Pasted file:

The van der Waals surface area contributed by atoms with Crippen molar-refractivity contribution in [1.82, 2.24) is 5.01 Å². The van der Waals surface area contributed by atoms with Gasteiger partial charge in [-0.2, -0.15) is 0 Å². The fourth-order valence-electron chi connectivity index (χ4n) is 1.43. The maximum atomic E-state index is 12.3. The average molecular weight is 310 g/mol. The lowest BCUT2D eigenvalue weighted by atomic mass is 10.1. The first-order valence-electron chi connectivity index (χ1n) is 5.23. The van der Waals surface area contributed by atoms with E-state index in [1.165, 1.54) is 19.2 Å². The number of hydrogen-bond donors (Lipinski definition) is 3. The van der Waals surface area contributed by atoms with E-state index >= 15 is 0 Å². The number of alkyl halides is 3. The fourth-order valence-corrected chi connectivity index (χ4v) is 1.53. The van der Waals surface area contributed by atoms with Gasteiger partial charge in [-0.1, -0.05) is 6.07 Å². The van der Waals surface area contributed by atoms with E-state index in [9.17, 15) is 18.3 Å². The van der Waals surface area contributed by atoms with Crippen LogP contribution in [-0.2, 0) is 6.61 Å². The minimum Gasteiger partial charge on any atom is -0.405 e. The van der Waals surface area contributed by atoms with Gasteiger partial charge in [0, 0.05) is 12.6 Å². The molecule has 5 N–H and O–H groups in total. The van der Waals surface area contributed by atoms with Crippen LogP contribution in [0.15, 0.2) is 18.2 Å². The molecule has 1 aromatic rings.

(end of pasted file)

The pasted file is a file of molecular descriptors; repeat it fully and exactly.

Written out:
The van der Waals surface area contributed by atoms with Crippen molar-refractivity contribution in [1.82, 2.24) is 5.01 Å². The van der Waals surface area contributed by atoms with Gasteiger partial charge in [-0.2, -0.15) is 0 Å². The fourth-order valence-electron chi connectivity index (χ4n) is 1.43. The maximum atomic E-state index is 12.3. The average molecular weight is 310 g/mol. The lowest BCUT2D eigenvalue weighted by atomic mass is 10.1. The first-order valence-electron chi connectivity index (χ1n) is 5.23. The van der Waals surface area contributed by atoms with E-state index in [1.165, 1.54) is 19.2 Å². The number of hydrogen-bond donors (Lipinski definition) is 3. The van der Waals surface area contributed by atoms with E-state index >= 15 is 0 Å². The number of alkyl halides is 3. The fourth-order valence-corrected chi connectivity index (χ4v) is 1.53. The van der Waals surface area contributed by atoms with Gasteiger partial charge in [-0.1, -0.05) is 6.07 Å². The van der Waals surface area contributed by atoms with E-state index in [9.17, 15) is 18.3 Å². The van der Waals surface area contributed by atoms with Crippen LogP contribution in [-0.2, 0) is 6.61 Å². The minimum Gasteiger partial charge on any atom is -0.405 e. The van der Waals surface area contributed by atoms with Gasteiger partial charge in [0, 0.05) is 12.6 Å². The molecule has 5 N–H and O–H groups in total. The van der Waals surface area contributed by atoms with Crippen LogP contribution in [0.15, 0.2) is 18.2 Å². The molecule has 1 aromatic rings.